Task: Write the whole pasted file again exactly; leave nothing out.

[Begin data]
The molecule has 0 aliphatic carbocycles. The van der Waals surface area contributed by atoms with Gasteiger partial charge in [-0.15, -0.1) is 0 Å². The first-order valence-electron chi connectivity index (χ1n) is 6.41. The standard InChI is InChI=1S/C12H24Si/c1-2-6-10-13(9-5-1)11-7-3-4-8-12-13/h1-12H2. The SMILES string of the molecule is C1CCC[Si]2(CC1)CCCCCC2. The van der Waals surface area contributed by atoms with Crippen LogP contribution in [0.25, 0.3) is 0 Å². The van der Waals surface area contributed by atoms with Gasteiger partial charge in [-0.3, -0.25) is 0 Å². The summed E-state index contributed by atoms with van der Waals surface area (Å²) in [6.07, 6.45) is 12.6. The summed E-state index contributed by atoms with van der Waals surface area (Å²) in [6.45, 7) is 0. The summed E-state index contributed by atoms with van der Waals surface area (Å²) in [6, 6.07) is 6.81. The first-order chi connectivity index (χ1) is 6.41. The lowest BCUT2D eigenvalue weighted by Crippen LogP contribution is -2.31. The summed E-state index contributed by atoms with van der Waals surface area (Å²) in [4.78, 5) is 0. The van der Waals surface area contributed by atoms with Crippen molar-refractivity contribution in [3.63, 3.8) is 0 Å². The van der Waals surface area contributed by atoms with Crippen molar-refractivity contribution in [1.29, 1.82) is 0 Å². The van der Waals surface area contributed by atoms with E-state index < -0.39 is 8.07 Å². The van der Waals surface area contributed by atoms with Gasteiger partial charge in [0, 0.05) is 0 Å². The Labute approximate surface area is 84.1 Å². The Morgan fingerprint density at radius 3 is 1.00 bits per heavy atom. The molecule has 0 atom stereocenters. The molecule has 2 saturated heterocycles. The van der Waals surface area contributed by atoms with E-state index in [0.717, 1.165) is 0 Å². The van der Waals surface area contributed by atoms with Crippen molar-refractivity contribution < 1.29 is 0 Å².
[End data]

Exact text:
The molecule has 0 aliphatic carbocycles. The van der Waals surface area contributed by atoms with Gasteiger partial charge in [-0.15, -0.1) is 0 Å². The first-order valence-electron chi connectivity index (χ1n) is 6.41. The standard InChI is InChI=1S/C12H24Si/c1-2-6-10-13(9-5-1)11-7-3-4-8-12-13/h1-12H2. The SMILES string of the molecule is C1CCC[Si]2(CC1)CCCCCC2. The van der Waals surface area contributed by atoms with Crippen LogP contribution in [0.25, 0.3) is 0 Å². The van der Waals surface area contributed by atoms with Gasteiger partial charge in [-0.3, -0.25) is 0 Å². The summed E-state index contributed by atoms with van der Waals surface area (Å²) in [6.07, 6.45) is 12.6. The summed E-state index contributed by atoms with van der Waals surface area (Å²) in [6.45, 7) is 0. The summed E-state index contributed by atoms with van der Waals surface area (Å²) in [6, 6.07) is 6.81. The first-order chi connectivity index (χ1) is 6.41. The lowest BCUT2D eigenvalue weighted by Crippen LogP contribution is -2.31. The summed E-state index contributed by atoms with van der Waals surface area (Å²) in [4.78, 5) is 0. The van der Waals surface area contributed by atoms with Crippen molar-refractivity contribution in [3.63, 3.8) is 0 Å². The van der Waals surface area contributed by atoms with Crippen molar-refractivity contribution in [1.29, 1.82) is 0 Å². The van der Waals surface area contributed by atoms with E-state index < -0.39 is 8.07 Å². The van der Waals surface area contributed by atoms with Gasteiger partial charge in [0, 0.05) is 0 Å². The Labute approximate surface area is 84.1 Å². The Morgan fingerprint density at radius 3 is 1.00 bits per heavy atom. The molecule has 0 atom stereocenters. The molecule has 2 saturated heterocycles. The van der Waals surface area contributed by atoms with E-state index in [0.717, 1.165) is 0 Å². The van der Waals surface area contributed by atoms with Crippen molar-refractivity contribution < 1.29 is 0 Å².